Tending the Family Fire

by Josef Woodard

chuchito-valdez.jpgAZZ CUBANA IN THE NEIGHBORHOOD: In the past several years, Santa Barbara has had fair exposure to the Cuban-jazz pulse, and “pulse” is the right word. Jazz has benefited, directly and otherwise, from rolling, sensuous Cuban rhythmic influences for decades, and Cuban musicians have likewise found ways to feed the North American influence back into their own recipes. Thus we get the current crop of Cuban-born jazz musicians, like the great Gonzalo Rubalcaba — one of our greatest living pianists — and young drummer Dafnis Prieto, now living in New York and shaking things up.

We heard both artists live in town last year, in thrilling shows at Campbell Hall and SOhO, respectively. And then there’s the Valdés family trust. On Sunday night, the pianist Chuchito Valdés plays at SOhO, bringing his own fiery approach to the ivories. He also brings along a dedication to traditional Cuban-jazz music values as partly defined by his lineage; Chuchito is the son of Chucho and grandson of Bebo, both noted pianists who have played at Campbell Hall in the last four years.

Now 39, Chuchito, aka Jesús, moved from Cuba to Cancún, Mexico, 12 years ago, and has been amping up his musical life. He now has three albums out: Encantado, La Timba, and Herencia, which paint him as a modernist-meets-traditionalist, finding his way to a personal voice on the turf where profound family and national tradition meet with new ideas.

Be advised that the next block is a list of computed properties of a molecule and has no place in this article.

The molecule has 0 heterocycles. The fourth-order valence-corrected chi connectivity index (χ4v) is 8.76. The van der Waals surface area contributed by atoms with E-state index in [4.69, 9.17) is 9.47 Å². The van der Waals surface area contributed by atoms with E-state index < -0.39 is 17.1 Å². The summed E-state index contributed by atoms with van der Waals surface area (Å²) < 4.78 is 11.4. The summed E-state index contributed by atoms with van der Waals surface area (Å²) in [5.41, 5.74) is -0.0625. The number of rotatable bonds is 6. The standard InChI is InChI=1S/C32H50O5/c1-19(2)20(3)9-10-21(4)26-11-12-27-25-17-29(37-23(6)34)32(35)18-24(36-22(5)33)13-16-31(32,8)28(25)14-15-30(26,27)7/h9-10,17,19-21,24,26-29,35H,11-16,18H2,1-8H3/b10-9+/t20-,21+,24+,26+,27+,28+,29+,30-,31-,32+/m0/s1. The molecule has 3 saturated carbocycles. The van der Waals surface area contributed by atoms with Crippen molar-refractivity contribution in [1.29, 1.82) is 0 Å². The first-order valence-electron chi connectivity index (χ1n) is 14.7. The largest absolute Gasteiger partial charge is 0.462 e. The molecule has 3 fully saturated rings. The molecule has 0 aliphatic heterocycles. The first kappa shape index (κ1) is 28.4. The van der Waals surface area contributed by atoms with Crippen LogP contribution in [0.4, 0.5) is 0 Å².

Meanwhile, there’s good news on the Bebo Valdés front. The legend, born in 1918 and an ex-pat based in Sweden since 1963, has just released not one but two lovely new recordings on Calle 54 Records: his first-ever solo album, Bebo, and a duet with violinist Federico Britos, We Could Make Such Beautiful Music Together (and they do). Bebo finds him deftly celebrating Cuban composers like Manuel Saumell Robredo and Ernesto Lecuona, while the duet album covers a wider waterfront, from jazz standards to music by Chucho, Jobim, Juan Tizol (the Ellington band member who penned “Caravan”), to a dash of Astor Piazzolla and Frederic Mompou (the “Spanish Satie”), finishing off with the fittingly sweet/tart Britos original, “Together.”

BASSO PROFUNDO: Charlie Haden (see interview, page 72) is one of those towering names in the semi-secret world of jazz, and one whose definition changes depending on each listener’s perspective. What can we make objectively of a musician who has inhabited so many different corners during the past 45 years? When he slips into something more comfortable with his band Quartet West at the Lobero on Wednesday, the socio-political overtones of last year’s Liberation Music Orchestra album, Not in Our Name, will be a moot point. Quartet West lays out sweet sonorities of bebop and odes to Haden’s beloved film noir (snippets of which have been flown into the tracks of their albums) and other music designed to seduce rather than inflame.

One amazing thing about Haden is his minimalist credo. Strip away the complex layers making up who he is and what he has done, and what gets to you is the simple, deep way he places a note. Like Miles Davis and Duke Ellington, Haden knows the power of suggestion and the power of avoiding excess on the way to musical truths.

TO-DOINGS: Thirty years ago in the Granada Theatre — back in the day when they had concerts there — a young hotshot guitarist named Al Di Meola played speedy-smooth licks with the Chick Corea-led fusion band Return to Forever. Fast forward to next Monday at SOhO, and Di Meola finally returns to town, this time as a leader. Still speedy and smooth on acoustic and electric, he has a new album out, called Consequence of Chaos (Telarc), with Corea making a cameo, and cover art of Al photographed lounging suavely at Versace’s mansion in Miami. Fusion isn’t dead yet, it just has a swanky makeover. (Got e?

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